In a real-life doctor-patient interview, using a “smart speaker”, the GPT-4 output provides a cogent record of interview. When asked to correct the record, an accurate edited version is created. And when asked to give advice on a straight-forward case, AI produces an appropriate plan of management. But, as with all medical records, records generated by AI need to be carefully checked.

Clinical skills

Generations of medical students have learnt real-life medicine through clerking hospital patients. They were taught to recognise patterns and to apply rules of pathophysiology and behaviour to get the best-fit to the patient’s symptoms and signs. However, there is more to evaluating illness and injury than seeing and listening (visible signs and symptoms); it involves touch, feelings, smell, movement, emotion, empathy, pain, and distress.

The skills of a clinician are gained by being exposed over time to a range of health problems, in different contexts, and through tacit learning. In high-performing clinicians, intuition is developed from memorised patterns of association. Not only patterns of knowledge, but patterns of action and sense of acuity. But that is not sufficient, as preliminary diagnoses and actions must be checked by reflection and testing hypotheses, especially when there is complexity.

Not only do these skills define the clinician’s task, but the ability to communicate with patients and work with other members of the healthcare team are key parts of the package. And something computers will never do, is to take into account the views and observations of others – mother of the child, carer of the disabled person, the spouse of the demented patient.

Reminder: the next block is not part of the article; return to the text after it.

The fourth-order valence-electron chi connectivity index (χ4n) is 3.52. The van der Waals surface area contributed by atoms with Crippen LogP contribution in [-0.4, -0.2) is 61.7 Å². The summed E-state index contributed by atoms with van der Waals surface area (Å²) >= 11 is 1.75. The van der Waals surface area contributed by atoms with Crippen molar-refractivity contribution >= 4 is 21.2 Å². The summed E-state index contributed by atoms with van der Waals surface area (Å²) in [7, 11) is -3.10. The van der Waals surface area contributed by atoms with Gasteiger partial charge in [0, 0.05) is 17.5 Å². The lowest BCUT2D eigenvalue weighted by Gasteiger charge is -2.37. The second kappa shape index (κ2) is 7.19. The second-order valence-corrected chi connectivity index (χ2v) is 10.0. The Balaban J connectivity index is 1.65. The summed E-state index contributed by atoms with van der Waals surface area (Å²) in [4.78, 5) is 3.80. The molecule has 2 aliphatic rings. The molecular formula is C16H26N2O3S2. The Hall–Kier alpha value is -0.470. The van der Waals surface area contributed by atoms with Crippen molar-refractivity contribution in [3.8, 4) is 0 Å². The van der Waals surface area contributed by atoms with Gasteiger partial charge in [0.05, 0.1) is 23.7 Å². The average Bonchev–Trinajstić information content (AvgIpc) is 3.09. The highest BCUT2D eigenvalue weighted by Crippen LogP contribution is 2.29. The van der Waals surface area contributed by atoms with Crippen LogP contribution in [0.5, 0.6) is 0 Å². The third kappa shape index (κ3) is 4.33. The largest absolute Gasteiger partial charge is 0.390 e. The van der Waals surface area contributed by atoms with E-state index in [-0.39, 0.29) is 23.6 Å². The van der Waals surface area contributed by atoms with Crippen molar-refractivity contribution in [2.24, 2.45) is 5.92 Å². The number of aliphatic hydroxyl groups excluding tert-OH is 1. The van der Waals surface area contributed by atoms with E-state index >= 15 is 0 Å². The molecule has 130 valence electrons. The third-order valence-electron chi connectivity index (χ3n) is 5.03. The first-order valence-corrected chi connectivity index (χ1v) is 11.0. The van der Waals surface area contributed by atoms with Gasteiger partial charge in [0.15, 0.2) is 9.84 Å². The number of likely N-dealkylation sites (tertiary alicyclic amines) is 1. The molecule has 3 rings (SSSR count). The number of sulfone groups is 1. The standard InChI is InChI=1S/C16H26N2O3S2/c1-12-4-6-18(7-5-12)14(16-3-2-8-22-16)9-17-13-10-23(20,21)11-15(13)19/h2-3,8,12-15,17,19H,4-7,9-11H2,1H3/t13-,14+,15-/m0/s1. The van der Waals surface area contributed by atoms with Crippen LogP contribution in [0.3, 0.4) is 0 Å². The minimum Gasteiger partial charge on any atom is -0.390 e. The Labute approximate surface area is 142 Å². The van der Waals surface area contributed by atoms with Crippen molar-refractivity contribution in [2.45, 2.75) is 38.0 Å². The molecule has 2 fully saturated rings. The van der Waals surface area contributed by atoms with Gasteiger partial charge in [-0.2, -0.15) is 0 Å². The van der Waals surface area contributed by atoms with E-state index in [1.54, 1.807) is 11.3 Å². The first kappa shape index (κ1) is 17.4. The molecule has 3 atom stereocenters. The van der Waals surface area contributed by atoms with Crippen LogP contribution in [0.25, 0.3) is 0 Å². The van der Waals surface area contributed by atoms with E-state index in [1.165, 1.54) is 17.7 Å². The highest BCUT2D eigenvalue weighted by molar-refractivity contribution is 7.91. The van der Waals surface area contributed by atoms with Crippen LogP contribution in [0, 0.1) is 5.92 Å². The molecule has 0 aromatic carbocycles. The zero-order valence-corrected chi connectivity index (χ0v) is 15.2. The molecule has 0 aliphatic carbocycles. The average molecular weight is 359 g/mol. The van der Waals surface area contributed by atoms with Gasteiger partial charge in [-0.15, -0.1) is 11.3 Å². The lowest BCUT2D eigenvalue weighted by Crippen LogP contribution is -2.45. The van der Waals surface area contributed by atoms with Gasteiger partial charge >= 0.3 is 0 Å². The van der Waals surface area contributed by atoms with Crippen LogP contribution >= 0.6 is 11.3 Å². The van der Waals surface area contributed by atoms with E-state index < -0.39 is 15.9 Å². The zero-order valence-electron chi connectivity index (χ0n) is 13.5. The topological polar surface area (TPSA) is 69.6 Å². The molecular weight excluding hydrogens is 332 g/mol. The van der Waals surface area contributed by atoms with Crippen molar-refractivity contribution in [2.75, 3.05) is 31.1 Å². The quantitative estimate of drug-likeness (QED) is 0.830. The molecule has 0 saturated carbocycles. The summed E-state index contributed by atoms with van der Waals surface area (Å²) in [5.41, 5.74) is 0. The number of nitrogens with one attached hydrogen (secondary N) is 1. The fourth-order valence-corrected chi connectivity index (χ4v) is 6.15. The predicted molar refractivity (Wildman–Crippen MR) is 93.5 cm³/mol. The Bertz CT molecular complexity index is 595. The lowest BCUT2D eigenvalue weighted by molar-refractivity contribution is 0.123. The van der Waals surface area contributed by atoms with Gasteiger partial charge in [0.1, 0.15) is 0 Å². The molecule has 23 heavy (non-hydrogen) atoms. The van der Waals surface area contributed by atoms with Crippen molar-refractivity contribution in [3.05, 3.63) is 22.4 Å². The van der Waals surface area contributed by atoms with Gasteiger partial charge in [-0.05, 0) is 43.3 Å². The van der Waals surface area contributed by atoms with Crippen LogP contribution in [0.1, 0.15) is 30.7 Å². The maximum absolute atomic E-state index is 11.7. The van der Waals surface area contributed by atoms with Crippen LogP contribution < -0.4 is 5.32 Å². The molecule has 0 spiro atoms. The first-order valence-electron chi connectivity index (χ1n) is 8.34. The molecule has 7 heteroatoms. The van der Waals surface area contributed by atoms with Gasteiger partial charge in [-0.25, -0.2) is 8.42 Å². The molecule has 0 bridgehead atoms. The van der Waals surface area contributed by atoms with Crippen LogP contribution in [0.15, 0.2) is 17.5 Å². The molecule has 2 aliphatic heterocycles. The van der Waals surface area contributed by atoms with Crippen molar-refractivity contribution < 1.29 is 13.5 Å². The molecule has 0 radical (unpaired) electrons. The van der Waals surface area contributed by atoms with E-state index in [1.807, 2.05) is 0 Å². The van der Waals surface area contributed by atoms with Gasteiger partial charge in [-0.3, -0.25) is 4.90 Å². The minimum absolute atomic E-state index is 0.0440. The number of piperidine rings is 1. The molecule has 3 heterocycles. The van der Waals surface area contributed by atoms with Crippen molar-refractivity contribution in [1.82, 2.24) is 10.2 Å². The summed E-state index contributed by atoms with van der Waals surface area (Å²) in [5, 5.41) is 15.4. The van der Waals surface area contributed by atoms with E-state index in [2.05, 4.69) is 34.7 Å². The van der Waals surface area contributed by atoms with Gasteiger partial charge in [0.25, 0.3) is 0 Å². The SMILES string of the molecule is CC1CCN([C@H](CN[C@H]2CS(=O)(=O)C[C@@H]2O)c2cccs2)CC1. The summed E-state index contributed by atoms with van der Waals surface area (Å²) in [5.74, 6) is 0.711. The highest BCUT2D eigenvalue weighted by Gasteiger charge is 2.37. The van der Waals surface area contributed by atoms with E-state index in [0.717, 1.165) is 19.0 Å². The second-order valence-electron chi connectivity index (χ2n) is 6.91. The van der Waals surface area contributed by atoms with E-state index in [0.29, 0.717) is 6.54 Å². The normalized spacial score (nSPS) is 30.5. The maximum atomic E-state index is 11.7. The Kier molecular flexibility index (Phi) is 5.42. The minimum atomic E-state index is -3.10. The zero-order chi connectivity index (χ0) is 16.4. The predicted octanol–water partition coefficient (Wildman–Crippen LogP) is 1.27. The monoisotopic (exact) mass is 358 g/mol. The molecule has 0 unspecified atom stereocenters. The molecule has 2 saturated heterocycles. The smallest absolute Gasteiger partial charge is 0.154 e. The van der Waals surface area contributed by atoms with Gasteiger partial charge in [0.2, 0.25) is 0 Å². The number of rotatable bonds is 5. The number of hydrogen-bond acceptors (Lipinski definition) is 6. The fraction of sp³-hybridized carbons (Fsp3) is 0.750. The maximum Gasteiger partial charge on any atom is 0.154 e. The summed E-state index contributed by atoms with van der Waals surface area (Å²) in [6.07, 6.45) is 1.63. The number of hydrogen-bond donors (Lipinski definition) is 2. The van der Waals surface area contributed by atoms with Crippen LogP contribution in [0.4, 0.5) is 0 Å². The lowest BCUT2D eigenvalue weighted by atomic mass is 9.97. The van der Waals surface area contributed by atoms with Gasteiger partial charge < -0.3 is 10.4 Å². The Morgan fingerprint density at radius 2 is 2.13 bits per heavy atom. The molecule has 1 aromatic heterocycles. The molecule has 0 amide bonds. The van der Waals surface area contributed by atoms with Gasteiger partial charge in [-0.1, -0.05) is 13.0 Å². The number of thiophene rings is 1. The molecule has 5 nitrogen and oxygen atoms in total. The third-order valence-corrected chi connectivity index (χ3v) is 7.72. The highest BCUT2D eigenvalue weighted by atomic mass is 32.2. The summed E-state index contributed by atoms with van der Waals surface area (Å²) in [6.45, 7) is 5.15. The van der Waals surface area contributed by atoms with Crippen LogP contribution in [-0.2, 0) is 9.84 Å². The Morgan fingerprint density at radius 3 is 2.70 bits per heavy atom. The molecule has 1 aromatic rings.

When Jeffrey Hinton, founder of neural networks, announced he was leaving Google and warned of the dangers of uncontrolled AI, he was joined by other key researchers and managers – Samuel Altman, CEO of Microsoft, Tom Gruber, co-author of Siri, Professor Toby Walsh from UNSW, and many more. More than 1000 AI leaders signed an open letter calling for a six-month moratorium. Later, leaders of the Association for the Advancement of Artificial Intelligence released a letter warning of the risks. On 28th May, the AMA urged caution and national regulation to control AI in health care.

The neural networks which Hinton and his colleagues developed in 1972 could analyse thousands of images and common objects. He is now concerned about the proliferation of false information; but his special concern is the use of AI in warfare, “robot soldiers”.

For medicine, artificial intelligence will enable new discoveries and improve processes in the continuum of healthcare, in ethics, in governance, and it will require regulatory consideration in these domains.

But for each of us, the intimacies and nuances of illness cannot be emulated simply by technology, we will always need clinicians whose skills have been learnt tacitly during their privileged access to the human suffering of others.